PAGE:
1. Urinary tract infections result in nearly 10 million office visits, 1.5 million hospitalizations and $1 billion in health care costs, according to the National Kidney Foundation. Two-thirds of office visits for urinary tract infections are by women of childbearing age. One in every five women will have at least one urinary tract infection in her life, and some women will have more.
2. Nearly 20 percent of women who have one urinary tract infection will have another, and 30 percent of those who have had two will have a third. About 80 percent of those who have had three will have a fourth. Four out of five such women get another infection within 18 months of the last one.
3. Some women are more prone to the infection than others. Women at higher risk include those who are past menopause, who have diabetes, or who use a diaphragm. If your mother or sister had frequent urinary tract infections, you are more likely to have one. Recently, researchers found that women whose partners use a condom with spermicidal foam also tend to have growth of E. coli bacteria in the vagina.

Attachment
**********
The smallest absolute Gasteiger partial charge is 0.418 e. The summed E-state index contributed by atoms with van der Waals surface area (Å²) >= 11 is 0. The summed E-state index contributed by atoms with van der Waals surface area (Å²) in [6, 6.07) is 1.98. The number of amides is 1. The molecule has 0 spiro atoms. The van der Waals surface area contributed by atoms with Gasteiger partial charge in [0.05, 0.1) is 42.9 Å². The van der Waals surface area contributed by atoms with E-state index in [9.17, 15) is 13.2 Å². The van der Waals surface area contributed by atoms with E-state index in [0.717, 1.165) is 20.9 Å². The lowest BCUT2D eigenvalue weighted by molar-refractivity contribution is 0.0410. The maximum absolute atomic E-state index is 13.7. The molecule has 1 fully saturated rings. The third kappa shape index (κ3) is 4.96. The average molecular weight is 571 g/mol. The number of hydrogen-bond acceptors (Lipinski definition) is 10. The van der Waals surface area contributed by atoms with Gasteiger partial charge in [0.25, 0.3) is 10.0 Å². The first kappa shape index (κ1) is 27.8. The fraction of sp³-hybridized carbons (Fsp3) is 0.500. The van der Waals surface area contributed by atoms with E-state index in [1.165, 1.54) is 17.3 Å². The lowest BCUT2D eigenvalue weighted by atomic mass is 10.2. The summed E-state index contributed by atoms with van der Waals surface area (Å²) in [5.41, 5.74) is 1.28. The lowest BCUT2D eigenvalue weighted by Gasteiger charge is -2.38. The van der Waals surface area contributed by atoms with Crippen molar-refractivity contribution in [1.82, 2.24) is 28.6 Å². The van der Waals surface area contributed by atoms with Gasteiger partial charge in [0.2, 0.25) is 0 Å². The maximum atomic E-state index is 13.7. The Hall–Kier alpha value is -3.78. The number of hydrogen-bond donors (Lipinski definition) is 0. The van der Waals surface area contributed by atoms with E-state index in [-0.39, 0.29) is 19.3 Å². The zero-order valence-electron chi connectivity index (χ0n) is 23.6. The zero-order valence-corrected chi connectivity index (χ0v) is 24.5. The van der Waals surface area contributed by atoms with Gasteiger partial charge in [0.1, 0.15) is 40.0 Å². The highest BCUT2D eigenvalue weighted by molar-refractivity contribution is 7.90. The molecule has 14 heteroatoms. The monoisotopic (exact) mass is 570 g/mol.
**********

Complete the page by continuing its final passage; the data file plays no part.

4. About two to four percent of pregnant women develop a urinary tract infection. Although experts say that pregnant women are no more prone to the infection than other women, when pregnant women do have one, it is more likely to spread to the kidneys. Urinary tract infections during pregnancy needs prompt attention by a health care professional to avoid the risk of premature birth. Pregnant women may also have no symptoms associated with an infection.
5. Bacteria, called Escherichia coli (E. coli), that live in the digestive system and spread to the urinary tract, and staph saphrophyticus, cause most urinary tract infections.